Ezra's weekend was horrible and wonderful all at once. Saturday, the one year anniversary of his death was tough. We made no plans for Saturday, knowing intuitively that we would need to allow the day to just unfold. All day I just felt off, grumpy, sad, moody, just missing my Ezra. I didn't feel like doing much, but I did plan on baking treats for the gathering we were holding on Ezra's birthday. Baking is something I love, something that comes easily, something I wanted to do for my Ezra. So when I destroyed not one, but two separate cakes, it put me over the edge. I sobbed and sobbed, deep wails that haven't come out in months. I sobbed until I felt like I was going to throw up. All those feelings of failure from early on in this grief journey came rushing back...I'm such a screwup that I couldn't protect my Ezra, I can't even bake a cake. Not rational I know.
My sweet David insisted we go on a walk. I didn't want to go, I didn't feel like doing anything, just wanted to feel sorry for myself. He said it was nice out, I thought it looked grey. We started walking, I said it looked like rain, he said no. A few blocks later, I heard the rumble of thunder, he thought the storm was far off. Another couple rumbles later, I insisted we turn back. And a block later, the skies opened. It didn't just rain, it flooded. We were instantly drenched. And despite myself I started to laugh. And suddenly I knew that this was Ezra's way of lightening my mood, of making sure I didn't sink too deeply into my grief. Later I read Angie's post about the rainbow Ezra showed her and her family during the same storm, and I knew it was true.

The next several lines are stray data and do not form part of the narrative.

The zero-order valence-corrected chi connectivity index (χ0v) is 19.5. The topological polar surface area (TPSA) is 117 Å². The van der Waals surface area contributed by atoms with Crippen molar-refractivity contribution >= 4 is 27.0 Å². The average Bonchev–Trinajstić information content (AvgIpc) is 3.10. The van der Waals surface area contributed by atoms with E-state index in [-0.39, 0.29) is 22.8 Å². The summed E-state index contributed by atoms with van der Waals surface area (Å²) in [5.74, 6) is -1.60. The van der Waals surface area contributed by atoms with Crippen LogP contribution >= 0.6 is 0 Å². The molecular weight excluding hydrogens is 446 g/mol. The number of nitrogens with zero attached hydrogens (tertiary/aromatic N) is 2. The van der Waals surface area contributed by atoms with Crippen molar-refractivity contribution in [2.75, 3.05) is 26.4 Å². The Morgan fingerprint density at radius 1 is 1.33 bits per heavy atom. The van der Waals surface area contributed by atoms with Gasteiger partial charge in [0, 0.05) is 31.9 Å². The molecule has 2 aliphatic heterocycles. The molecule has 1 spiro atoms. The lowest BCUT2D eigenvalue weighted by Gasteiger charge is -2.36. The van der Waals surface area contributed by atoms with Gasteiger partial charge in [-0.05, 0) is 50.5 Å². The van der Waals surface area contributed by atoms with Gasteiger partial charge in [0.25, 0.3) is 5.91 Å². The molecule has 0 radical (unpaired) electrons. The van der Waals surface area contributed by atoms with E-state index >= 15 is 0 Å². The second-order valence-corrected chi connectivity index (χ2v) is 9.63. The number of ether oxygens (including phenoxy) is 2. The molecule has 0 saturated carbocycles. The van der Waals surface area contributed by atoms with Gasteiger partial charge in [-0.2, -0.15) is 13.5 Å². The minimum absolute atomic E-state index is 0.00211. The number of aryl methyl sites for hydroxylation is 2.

Sunday, Ezra's first birthday, we gathered with family and friends to unveil Ezra's gravestone. In Jewish tradition, the gravestone is usually placed 11 to 12 months after the burial. Together with our friends and family we sang songs, read prayers, and heard stories and poems which we had chosen for the occasion. Before we read Kaddish, the Jewish prayer for the dead, we said out loud the names of many of the babies of our babylost parent friends. It was a gorgeous day in every way imaginable.
At the end of the ceremony, as is tradition, each person attending left stones on Ezra's grave, symbolizing the permanence of his memory. But many more stones were left than people were present, as we experienced a hug that spanned at least 4 continents. Stones, pebbles and shells had been sent by friends across the globe - babylost friends in the blog world, friends in our real lives. It was so incredible to see how many lives our little boy has touched.